Falmouth Seaweeds: Mid-April part I

Less than 12 hours back in Cornwall and I managed to slide into the rock pools at Castle Beach in Falmouth this Saturday to see what the seaweeds looked like. There was a noticeable difference with only a week ago. The speed at which seaweeds grow, and decline, still amazes me. I managed to take my best photo yet, of Red rags Dilsea carnosa (surrounded by a whole bunch of other species), above. I made so many photos that I will split them over two posts, with some general ‘seaweeds scapes’ here and with individual species in the next post. The Sea lettuce Ulva has been taking over parts of the pools, turning it a bright green. The reds of the Juicy whorl weed and Berry wart cress and pink of Harpoon weed are less bright, and the Red grape weed and Fern weeds are turning ‘fuzzy’. Still, the seaweeds are much bigger and cover most of the seabed and it looks very exuberant. The Wire weed and the Thong weed (or ‘spaghetti weed’) Himanthalia elongata have been rapidly growing; the latter consisted of ‘buttons’ in January and are now a meter long, so must grow around a centimetre a day. The fronds are covered in flakes (which must be reproductive structures) that come off when you swim through them, clouding the water and so ruining the shot if you do not take it straight away. The sun came out more in the last photos, hence the different light (I have edited most (not all) photos slightly using standard Windows Photos, mainly by decreasing the highlights). More photos very soon!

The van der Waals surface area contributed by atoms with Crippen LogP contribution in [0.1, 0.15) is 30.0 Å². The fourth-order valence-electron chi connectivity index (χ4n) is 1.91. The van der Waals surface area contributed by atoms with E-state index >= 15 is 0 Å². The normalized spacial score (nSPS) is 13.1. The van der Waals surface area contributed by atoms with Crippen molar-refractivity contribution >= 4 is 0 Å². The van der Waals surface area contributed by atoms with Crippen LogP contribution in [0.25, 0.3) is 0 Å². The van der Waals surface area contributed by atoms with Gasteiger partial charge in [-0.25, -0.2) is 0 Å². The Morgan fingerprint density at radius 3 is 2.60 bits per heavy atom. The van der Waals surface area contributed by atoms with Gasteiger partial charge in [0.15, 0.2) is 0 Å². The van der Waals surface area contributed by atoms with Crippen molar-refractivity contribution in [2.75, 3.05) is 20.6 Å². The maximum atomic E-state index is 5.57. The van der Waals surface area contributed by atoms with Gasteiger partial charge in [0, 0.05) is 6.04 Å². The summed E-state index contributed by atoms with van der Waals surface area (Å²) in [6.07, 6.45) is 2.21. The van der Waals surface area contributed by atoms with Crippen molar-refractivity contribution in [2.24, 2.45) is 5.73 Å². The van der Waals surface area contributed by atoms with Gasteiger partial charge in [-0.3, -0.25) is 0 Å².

2 thoughts on “Falmouth Seaweeds: Mid-April part I

  1. Sorry I have forgotten your name. Dave Fenwick did tell me a while ago!I really enjoy seeing your pictures. These ones look like forests! I have tried many times to get pictures like this but they never turn out as good as yours. There is always a part of them out of focus! I use an Olympus TG-4 but I think I am usually in too much of a hurry and don’t take enough time to get a good focussed picture or perhaps I use the wrong setting! In time I hope to get better. In the meantime, please keep sharing. Best wishes Jan Whittington(Coastwise North Devon) 

    • Hi Jan,
      it is Michiel (or the more easy to pronounce Mick). Thanks for the compliment! I am by no means a good photographer, but I try to make up my lack of skill with enthusiasm. I found the switch from compact to mirrorless in a housing to make a massive difference in photo quality (but heard good things about the Olympus TG-4 too, especially the macro capability). One thing that helps as well is my wide angle wet lens, which enables you to get closer to the subject (less water between the subject and camera is important, especially in the UK). Overexposure is always tricky, so I compensate for that, otherwise I use default settings. I found the standard (new) Windows Photo software really good to tweak the photo’s a little and lift the ‘grey haze’. And most importantly I just take many photos and hope some of them turn out OK!
      cheers, Mick

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